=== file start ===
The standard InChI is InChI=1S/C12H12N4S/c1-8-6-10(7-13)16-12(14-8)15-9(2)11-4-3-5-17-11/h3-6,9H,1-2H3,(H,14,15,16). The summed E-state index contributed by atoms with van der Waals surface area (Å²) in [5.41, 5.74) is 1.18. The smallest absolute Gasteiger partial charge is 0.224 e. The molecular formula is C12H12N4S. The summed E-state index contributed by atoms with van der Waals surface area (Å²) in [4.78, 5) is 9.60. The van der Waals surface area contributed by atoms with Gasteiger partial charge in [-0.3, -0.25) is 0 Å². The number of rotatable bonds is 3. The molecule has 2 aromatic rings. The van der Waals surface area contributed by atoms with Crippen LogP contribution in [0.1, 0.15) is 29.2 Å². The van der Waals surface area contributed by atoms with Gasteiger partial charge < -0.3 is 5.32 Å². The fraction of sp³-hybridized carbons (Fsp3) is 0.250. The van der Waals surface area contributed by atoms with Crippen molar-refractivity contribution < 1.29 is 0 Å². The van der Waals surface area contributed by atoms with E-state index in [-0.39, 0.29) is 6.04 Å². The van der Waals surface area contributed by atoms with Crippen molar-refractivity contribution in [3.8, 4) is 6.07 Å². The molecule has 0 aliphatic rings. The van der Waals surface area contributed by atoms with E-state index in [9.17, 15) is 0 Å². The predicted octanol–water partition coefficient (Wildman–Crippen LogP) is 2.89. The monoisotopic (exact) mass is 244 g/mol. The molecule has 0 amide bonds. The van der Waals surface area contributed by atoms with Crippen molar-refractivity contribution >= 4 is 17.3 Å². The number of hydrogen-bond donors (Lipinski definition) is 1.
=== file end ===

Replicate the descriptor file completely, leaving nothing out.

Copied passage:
The standard InChI is InChI=1S/C12H12N4S/c1-8-6-10(7-13)16-12(14-8)15-9(2)11-4-3-5-17-11/h3-6,9H,1-2H3,(H,14,15,16). The summed E-state index contributed by atoms with van der Waals surface area (Å²) in [5.41, 5.74) is 1.18. The smallest absolute Gasteiger partial charge is 0.224 e. The molecular formula is C12H12N4S. The summed E-state index contributed by atoms with van der Waals surface area (Å²) in [4.78, 5) is 9.60. The van der Waals surface area contributed by atoms with Gasteiger partial charge in [-0.3, -0.25) is 0 Å². The number of rotatable bonds is 3. The molecule has 2 aromatic rings. The van der Waals surface area contributed by atoms with Crippen LogP contribution in [0.1, 0.15) is 29.2 Å². The van der Waals surface area contributed by atoms with Gasteiger partial charge < -0.3 is 5.32 Å². The fraction of sp³-hybridized carbons (Fsp3) is 0.250. The van der Waals surface area contributed by atoms with Crippen molar-refractivity contribution < 1.29 is 0 Å². The van der Waals surface area contributed by atoms with E-state index in [-0.39, 0.29) is 6.04 Å². The van der Waals surface area contributed by atoms with Crippen molar-refractivity contribution in [3.8, 4) is 6.07 Å². The molecule has 0 aliphatic rings. The van der Waals surface area contributed by atoms with E-state index in [9.17, 15) is 0 Å². The predicted octanol–water partition coefficient (Wildman–Crippen LogP) is 2.89. The monoisotopic (exact) mass is 244 g/mol. The molecule has 0 amide bonds. The van der Waals surface area contributed by atoms with Crippen molar-refractivity contribution >= 4 is 17.3 Å². The number of hydrogen-bond donors (Lipinski definition) is 1.